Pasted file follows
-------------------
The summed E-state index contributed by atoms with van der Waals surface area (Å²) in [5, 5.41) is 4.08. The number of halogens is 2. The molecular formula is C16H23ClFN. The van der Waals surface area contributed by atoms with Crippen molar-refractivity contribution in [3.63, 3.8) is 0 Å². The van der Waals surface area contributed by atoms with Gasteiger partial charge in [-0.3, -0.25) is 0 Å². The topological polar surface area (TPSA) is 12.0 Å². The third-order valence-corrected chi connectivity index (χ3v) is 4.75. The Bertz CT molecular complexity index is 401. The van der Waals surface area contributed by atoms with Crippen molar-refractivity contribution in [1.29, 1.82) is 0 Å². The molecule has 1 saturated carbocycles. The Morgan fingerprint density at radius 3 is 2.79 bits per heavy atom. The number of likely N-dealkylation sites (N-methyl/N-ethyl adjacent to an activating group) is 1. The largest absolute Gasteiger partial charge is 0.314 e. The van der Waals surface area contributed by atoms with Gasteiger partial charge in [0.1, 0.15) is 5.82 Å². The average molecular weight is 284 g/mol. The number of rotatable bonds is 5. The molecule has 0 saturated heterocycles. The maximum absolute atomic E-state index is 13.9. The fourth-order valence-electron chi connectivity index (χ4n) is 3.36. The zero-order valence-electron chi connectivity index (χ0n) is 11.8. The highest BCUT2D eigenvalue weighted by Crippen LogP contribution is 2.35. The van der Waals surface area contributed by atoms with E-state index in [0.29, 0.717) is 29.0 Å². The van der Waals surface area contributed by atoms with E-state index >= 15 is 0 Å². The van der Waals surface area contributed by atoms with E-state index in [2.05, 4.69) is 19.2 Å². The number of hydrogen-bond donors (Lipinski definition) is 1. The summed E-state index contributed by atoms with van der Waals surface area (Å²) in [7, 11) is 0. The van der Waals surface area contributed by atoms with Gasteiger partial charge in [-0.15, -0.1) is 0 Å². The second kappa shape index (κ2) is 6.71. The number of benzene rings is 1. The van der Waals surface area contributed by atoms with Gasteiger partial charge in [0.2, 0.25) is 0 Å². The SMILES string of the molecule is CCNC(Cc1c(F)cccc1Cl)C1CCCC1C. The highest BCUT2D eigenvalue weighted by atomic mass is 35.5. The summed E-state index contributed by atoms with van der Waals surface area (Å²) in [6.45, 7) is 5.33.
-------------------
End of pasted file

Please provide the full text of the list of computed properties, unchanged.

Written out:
The summed E-state index contributed by atoms with van der Waals surface area (Å²) in [5, 5.41) is 4.08. The number of halogens is 2. The molecular formula is C16H23ClFN. The van der Waals surface area contributed by atoms with Crippen molar-refractivity contribution in [3.63, 3.8) is 0 Å². The van der Waals surface area contributed by atoms with Gasteiger partial charge in [-0.3, -0.25) is 0 Å². The topological polar surface area (TPSA) is 12.0 Å². The third-order valence-corrected chi connectivity index (χ3v) is 4.75. The Bertz CT molecular complexity index is 401. The van der Waals surface area contributed by atoms with Crippen molar-refractivity contribution in [1.29, 1.82) is 0 Å². The molecule has 1 saturated carbocycles. The Morgan fingerprint density at radius 3 is 2.79 bits per heavy atom. The number of likely N-dealkylation sites (N-methyl/N-ethyl adjacent to an activating group) is 1. The largest absolute Gasteiger partial charge is 0.314 e. The van der Waals surface area contributed by atoms with Gasteiger partial charge in [0.1, 0.15) is 5.82 Å². The average molecular weight is 284 g/mol. The number of rotatable bonds is 5. The molecule has 0 saturated heterocycles. The maximum absolute atomic E-state index is 13.9. The fourth-order valence-electron chi connectivity index (χ4n) is 3.36. The zero-order valence-electron chi connectivity index (χ0n) is 11.8. The highest BCUT2D eigenvalue weighted by Crippen LogP contribution is 2.35. The van der Waals surface area contributed by atoms with E-state index in [0.29, 0.717) is 29.0 Å². The van der Waals surface area contributed by atoms with E-state index >= 15 is 0 Å². The van der Waals surface area contributed by atoms with E-state index in [2.05, 4.69) is 19.2 Å². The number of hydrogen-bond donors (Lipinski definition) is 1. The summed E-state index contributed by atoms with van der Waals surface area (Å²) in [7, 11) is 0. The van der Waals surface area contributed by atoms with Gasteiger partial charge in [-0.15, -0.1) is 0 Å². The second kappa shape index (κ2) is 6.71. The number of benzene rings is 1. The van der Waals surface area contributed by atoms with Gasteiger partial charge in [0.2, 0.25) is 0 Å². The SMILES string of the molecule is CCNC(Cc1c(F)cccc1Cl)C1CCCC1C. The highest BCUT2D eigenvalue weighted by atomic mass is 35.5. The summed E-state index contributed by atoms with van der Waals surface area (Å²) in [6.45, 7) is 5.33.